New Mixer from Analog Devices Targets High-Frequency Applications
The HMC553ACHIPS is a passive double-balanced mixer that supports upconversion and downconversion with RF frequencies from 6–14 GHz.
Leakage in RF Circuits
One of the fundamental difficulties of RF design is the tendency for high-frequency signals to break free of typical conductive pathways and end up in places where they don’t belong. This phenomenon is referred to as leakage.
At low frequencies, signals are largely restricted to the metallic connections leading from one component to another. These signals can’t travel through insulating materials, and they don’t generate significant amounts of electromagnetic interference.
High-frequency signals, on the other hand, are transferred not only by metallic connections but also via capacitive, radiated, and inductive coupling. Parasitic capacitance is everywhere, and since capacitance presents less resistance to current flow as frequency increases, the transmission paths created by parasitic capacitance become more problematic in RF systems.
Parasitic capacitance is particularly significant in PCB environments, where conductive features are often separated by relatively thin sections of insulating material.
Local Oscillator Leakage
One specific type of leakage that has caused headaches for RF engineers is called local oscillator leakage. The local oscillator, often abbreviated LO, is one of the signals that is applied as an input to an RF mixer, an active component in RF circuits. One of the challenges of working with mixers is preventing problems associated with the LO’s tendency to find coupling paths.
The following diagram is an example of LO leakage occurring in the context of downconversion. The LO signal is intentionally delivered to the LO port, but it also couples unintentionally into the other input port.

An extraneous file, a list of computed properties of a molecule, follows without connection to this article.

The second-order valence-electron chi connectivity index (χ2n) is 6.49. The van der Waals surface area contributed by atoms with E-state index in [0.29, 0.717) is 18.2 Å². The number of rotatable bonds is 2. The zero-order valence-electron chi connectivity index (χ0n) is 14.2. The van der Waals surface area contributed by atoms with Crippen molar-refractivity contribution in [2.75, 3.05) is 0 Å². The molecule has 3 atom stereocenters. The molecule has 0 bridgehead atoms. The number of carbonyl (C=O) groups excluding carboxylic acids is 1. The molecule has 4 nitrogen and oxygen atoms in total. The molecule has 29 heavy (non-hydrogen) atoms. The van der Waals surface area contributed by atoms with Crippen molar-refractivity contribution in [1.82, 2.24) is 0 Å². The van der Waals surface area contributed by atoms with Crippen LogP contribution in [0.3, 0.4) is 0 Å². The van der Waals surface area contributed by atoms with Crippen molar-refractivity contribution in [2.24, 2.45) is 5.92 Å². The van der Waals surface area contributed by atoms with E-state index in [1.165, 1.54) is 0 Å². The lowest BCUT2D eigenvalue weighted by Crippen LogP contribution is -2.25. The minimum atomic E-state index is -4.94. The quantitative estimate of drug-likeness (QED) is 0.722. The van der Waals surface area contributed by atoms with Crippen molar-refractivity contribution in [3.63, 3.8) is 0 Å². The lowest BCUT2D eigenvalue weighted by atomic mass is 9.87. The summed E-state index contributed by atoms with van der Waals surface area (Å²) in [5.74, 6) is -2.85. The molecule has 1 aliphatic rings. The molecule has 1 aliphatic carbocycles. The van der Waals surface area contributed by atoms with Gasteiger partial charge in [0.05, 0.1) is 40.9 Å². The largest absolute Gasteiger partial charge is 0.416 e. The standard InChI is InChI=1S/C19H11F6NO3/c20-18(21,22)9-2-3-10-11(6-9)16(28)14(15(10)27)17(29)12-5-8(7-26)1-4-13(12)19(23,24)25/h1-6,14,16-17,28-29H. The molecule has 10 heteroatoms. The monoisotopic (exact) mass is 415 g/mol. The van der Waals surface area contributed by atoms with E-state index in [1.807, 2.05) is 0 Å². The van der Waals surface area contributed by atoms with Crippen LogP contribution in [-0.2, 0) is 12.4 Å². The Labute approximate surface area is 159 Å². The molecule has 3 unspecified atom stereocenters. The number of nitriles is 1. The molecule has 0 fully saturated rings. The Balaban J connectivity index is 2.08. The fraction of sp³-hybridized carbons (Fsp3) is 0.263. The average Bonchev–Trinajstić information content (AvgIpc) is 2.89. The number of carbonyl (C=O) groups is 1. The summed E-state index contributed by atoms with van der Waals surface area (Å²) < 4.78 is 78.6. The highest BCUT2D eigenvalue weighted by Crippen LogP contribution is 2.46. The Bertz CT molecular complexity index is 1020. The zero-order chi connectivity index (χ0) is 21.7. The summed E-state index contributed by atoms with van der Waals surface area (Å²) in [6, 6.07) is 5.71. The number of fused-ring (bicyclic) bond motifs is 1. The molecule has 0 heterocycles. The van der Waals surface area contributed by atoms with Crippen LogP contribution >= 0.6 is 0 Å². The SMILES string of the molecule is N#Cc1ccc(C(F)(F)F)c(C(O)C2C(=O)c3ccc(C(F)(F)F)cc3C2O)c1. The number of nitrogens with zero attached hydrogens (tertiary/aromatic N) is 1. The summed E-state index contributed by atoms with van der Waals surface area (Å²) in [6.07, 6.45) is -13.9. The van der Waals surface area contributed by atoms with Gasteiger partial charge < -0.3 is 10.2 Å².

LO leakage occurring in downconversion.
Mixing two waveforms that have the same phase and frequency produces an undesirable DC offset in the downconverted signal.
LO leakage is also a concern when mixers are used for upconversion. If the LO signal leaks into the output signal, the RF spectrum will contain not only the energy from the upconverted signal but also some energy at the LO frequency:
RF spectrum with energy from the upconverted signal and leaked LO.
If the transmitted signal needs to contain both of the output sidebands, the leaked LO energy cannot be removed via filtering, and specialized cancellation techniques must be used in cases where the LO-leakage amplitude is high enough to interfere with system operation or violate emission requirements.
General-Purpose, Wide-Frequency-Range Mixing
The block diagram for the HMC553ACHIPS is pleasantly straightforward.
Diagram of the HMC553ACHIPS. Image used courtesy of Analog Devices
This chip functions as a downconverter or an upconverter. For downconversion, it accepts an RF input from 6–14 GHz and shifts the signal down to produce an IF output that can be anywhere between DC and 5 GHz. For upconversion, it shifts an IF input (again, DC to 5 GHz) to higher frequencies, producing an RF output in the same 6–14 GHz range.
The datasheet actually contains the exact phrase “does not require any external components.” That’s one of the best things that I can find in a part description, especially when I’m working in the intimidating world of RF.
However, I’ll have to make sure that all my RF designs have IF signals that extend to DC, because in systems that don’t require IF operation to DC, one external capacitor in series with the IF port is “recommended.”
Reducing LO Leakage
The HMC553ACHIPS datasheet emphasizes the part’s high leakage suppression, which it ascribes to “optimized balun structures.” The typical LO-to-RF isolation is 37 dB, with a minimum value of 32 dB. The typical LO-to-IF isolation is 33 dB when operating from 6 GHz to 11 GHz and 35 dB when operating from 11 GHz to 14 GHz.
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Have you ever worked on an RF system that had problems related to LO leakage? Feel free to leave a comment if you want to share any experiences or advice.